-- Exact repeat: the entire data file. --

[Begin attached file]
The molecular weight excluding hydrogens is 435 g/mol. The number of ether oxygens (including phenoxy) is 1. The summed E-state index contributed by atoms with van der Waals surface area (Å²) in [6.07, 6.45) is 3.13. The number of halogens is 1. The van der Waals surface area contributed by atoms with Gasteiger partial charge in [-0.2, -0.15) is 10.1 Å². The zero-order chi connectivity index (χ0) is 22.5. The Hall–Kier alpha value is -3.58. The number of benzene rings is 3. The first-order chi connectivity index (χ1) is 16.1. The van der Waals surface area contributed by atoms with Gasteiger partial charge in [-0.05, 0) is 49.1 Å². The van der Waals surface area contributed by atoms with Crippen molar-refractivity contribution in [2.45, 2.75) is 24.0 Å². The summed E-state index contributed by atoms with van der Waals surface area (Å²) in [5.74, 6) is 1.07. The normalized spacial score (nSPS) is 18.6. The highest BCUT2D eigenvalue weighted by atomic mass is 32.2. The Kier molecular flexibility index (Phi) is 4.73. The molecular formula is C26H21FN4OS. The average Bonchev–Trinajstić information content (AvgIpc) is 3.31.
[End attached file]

The molecular weight excluding hydrogens is 435 g/mol. The number of ether oxygens (including phenoxy) is 1. The summed E-state index contributed by atoms with van der Waals surface area (Å²) in [6.07, 6.45) is 3.13. The number of halogens is 1. The van der Waals surface area contributed by atoms with Gasteiger partial charge in [-0.2, -0.15) is 10.1 Å². The zero-order chi connectivity index (χ0) is 22.5. The Hall–Kier alpha value is -3.58. The number of benzene rings is 3. The first-order chi connectivity index (χ1) is 16.1. The van der Waals surface area contributed by atoms with Gasteiger partial charge in [-0.05, 0) is 49.1 Å². The van der Waals surface area contributed by atoms with Crippen molar-refractivity contribution in [2.45, 2.75) is 24.0 Å². The summed E-state index contributed by atoms with van der Waals surface area (Å²) in [5.74, 6) is 1.07. The normalized spacial score (nSPS) is 18.6. The highest BCUT2D eigenvalue weighted by atomic mass is 32.2. The Kier molecular flexibility index (Phi) is 4.73. The molecular formula is C26H21FN4OS. The average Bonchev–Trinajstić information content (AvgIpc) is 3.31.